Udaipur.....its a grower

Udaipur Travel Blog

 › entry 28 of 33 › view all entries
My sleeper coach journey from Pushkar to Udaipur another new experience as the coach had a row of beds above the regular seats.  I got told to keep all my luggage and climbed up into my single glass coffin with tinted windows blocking anyone looking in.  My backpack and daybag positioned as pillows left very little room to lie and get any sleep on the bumpy 7 hour journey.  However, not feeling like I got any sleep at all, Udaipur appeared much quicker than expected. 

Udaipur is hyped as the most romantic city in India.   Sadly I am travelling alone which doesn't lend itself to the place and I was underwhelmed against my expectations.
Maybe if I was staying in the Jag Mandir floating palace ($850 per night), I would feel different ! However my rooftop terrace at my hostal did provide a pretty view of the  lake and the commanding City Palace along its bank.  I set off through a little maze of shopping streets and found the entrance to the City Palace, now open as a museum.

Built over 300 years (15th-18th century) by 13 consecutive ruling maharajas, the Udaipur palace is the largest royal complex in Rajasthan, with 11 of the maharajas building his own palace within the complex. The royal family also claim to have the longest royal lineage in the world listing 76 consecutive rulers dating back to 660 AD. A 1 way system in operation needed to negotiate a maze of rooms and passages as the tour displayed a few art galleries with very vivid pictures depicting the history and the maharajas and famous battles won.
  The paintings  story like in their presentation that told of much treachery as ruling maharajas were regularly killed off by ambitious brothers and sons keen to take the throne. After the obligatory armoury, the most stunning parts of the palace were a range of rooms decorated with stained glass and mirrors with 3D peacocks colourfully emerging from the walls.  Pretty courtyards offered nice views over Lake Pichola and its illustrious floating palace.  A nice half day outing.

I left the palace and went down to the waterfront to catch a lake cruise.  It offers very nice views of the palace and then cruises towards the ghats before getting very close to the Jag Mandir and its millionaire yachts moored just off the red carpet steps leading up the the palace.  Instead, we landed at the less salubrious 2nd island (Gol Mahal).
  Itself a very upper class island with marble walkways and manicured gardens with overpriced accommodation.  I refused to pay the $5 dollars for a coffee and after a few photos, re-boarded the boat to return to the mainland.

Back at the hostal, the rooftop terrace provided a lovely sunset over the lake and city (as long as you can find a spot to avoid the swarms of gnats that descend) before I succumbed to the cheesiness of Udaipur and watched James Bond's Octopussy that was partly filmed in Udaipur and is now shown in dozens of hotels across the city every night !! The film managed quite well in getting so many stereotypical Indian aspects in to the film - tuk tuks, elephant ride, tigers and ghats, but also suggested the Taj Mahal was in Udaipur.  It was still quite surreal seeing Roger Moore walking around Jag Mandir and Gol Mahal that I could see lit up on the lake just by turning around.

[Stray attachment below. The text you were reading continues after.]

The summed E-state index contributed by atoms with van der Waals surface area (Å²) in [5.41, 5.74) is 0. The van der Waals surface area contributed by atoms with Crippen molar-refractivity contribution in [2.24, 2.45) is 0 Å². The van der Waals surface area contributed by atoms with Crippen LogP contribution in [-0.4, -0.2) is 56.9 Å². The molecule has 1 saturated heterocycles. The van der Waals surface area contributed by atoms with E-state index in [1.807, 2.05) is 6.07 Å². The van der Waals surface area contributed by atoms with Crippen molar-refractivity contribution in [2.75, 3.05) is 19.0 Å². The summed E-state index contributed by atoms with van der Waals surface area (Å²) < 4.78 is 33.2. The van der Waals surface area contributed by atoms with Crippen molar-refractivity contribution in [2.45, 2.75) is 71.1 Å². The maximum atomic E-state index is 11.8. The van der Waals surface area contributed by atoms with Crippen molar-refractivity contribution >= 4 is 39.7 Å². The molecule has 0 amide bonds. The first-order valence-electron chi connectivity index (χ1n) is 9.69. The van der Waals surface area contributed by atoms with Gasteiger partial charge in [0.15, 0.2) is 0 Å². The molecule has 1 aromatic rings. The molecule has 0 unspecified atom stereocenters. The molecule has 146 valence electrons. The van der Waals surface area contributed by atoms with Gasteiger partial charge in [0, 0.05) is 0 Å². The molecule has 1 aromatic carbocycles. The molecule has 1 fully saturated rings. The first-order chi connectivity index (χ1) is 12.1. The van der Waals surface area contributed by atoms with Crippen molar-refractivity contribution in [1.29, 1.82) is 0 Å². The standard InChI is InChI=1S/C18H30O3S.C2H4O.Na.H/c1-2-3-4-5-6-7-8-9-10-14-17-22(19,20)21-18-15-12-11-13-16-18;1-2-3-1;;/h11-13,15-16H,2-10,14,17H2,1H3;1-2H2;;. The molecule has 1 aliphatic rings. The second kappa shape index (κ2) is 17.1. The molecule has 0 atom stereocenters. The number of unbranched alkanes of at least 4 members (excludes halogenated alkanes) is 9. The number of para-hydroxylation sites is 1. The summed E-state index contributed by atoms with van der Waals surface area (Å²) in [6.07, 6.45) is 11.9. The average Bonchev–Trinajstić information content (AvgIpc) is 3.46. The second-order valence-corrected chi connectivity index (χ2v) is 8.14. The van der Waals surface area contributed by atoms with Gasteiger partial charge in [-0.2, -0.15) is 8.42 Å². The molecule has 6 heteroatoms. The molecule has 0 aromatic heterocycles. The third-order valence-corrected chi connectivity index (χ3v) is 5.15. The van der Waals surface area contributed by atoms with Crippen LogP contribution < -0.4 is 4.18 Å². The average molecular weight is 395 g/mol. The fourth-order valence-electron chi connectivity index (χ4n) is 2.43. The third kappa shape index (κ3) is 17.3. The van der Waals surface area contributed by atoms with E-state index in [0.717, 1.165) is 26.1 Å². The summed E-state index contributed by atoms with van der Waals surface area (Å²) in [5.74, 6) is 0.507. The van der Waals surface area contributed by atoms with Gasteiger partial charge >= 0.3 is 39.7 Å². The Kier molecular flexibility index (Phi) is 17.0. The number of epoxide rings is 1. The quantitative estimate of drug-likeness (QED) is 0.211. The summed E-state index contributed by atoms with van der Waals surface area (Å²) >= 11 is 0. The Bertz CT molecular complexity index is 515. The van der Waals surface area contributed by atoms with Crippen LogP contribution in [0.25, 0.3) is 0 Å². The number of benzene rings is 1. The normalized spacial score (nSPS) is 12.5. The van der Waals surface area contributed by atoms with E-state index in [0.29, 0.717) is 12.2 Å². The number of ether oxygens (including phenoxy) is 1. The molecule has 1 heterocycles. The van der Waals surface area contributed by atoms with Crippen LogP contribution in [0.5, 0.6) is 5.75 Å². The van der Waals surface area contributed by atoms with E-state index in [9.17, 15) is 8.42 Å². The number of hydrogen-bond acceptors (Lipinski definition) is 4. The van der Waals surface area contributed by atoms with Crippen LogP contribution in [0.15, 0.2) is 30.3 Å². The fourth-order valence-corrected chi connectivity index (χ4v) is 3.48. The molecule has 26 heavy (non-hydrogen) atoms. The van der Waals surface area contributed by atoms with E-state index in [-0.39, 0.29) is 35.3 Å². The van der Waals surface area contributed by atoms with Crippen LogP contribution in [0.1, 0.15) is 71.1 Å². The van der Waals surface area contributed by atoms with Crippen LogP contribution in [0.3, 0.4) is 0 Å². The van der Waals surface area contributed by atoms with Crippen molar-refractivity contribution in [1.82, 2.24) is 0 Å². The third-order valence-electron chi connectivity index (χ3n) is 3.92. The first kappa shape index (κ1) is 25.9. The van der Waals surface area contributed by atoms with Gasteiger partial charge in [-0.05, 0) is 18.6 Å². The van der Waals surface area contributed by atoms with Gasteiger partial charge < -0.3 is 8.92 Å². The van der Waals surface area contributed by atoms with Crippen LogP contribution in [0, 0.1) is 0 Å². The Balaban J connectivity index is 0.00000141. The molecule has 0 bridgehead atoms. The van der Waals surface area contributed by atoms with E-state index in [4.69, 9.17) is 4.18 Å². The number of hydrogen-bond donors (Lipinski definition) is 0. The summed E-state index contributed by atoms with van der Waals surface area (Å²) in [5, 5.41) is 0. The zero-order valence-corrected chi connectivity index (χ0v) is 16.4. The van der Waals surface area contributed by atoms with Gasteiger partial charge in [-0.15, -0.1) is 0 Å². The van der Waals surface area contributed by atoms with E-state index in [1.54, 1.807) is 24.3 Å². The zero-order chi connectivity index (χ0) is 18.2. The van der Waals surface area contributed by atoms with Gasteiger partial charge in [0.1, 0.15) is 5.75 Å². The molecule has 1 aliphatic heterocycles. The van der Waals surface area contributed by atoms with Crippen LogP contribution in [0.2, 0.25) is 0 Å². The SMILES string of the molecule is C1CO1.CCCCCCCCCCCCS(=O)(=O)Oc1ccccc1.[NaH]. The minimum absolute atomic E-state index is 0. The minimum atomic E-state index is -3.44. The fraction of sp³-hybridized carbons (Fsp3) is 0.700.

With surprisingly little to do in Udaipur other than admire the lake, I flagged a tuk tuk for a little trip out of the city. Driving around a couple of other pretty lakes, I arrived at Shilpgram as a tailor made village built to reflect village life in Rajasthan.  It is clearly off season and I was the only tourist around.  Quite embarassing to be greeted by a group of 20 dancers who then were reluctantly obliged to give me a personal tribal dance show.   I made a quick escape in to the huts that featured a number of museums around music instruments and village life of different tribes.   Nothing of particular interest but still enjoyed a leisurely uninterrupted stroll around the deserted village in the semi desert terrain and enjoyed a bit of warm sun. The much warned hassle of stall sellers non apparent as the exit road revealed every stall as empty except one stalwart trying to sell some art.
I accepted his offer of a demonstration and took pity by giving him a little custom.

On to Sajjangarth (the Monsoon palace).  Built in 19th century at the top of the highest hill in the area, Maharana Sajjan Singh planned a 19 storey castle including a 10 storey observatory to overlook his domain.  Sadly he died during its construction and his son unable to find a reliable water supply soon abandoned the plan.  It now remains a visitor attraction (helped by its feature in Octopussy) that provides unparalleled views over Udaipur.  Nice little spot having got an unusually clear day.  It also has an overpriced but pleasant cafe to enhance the experience whilst watching monkeys play fight on the lawns.

I left Udaipur able to appreciate why so many people sing its praises, but just not enough to keep a single traveller occupied.  Next place.......
Join TravBuddy to leave comments, meet new friends and share travel tips!
photo by: s_vivek62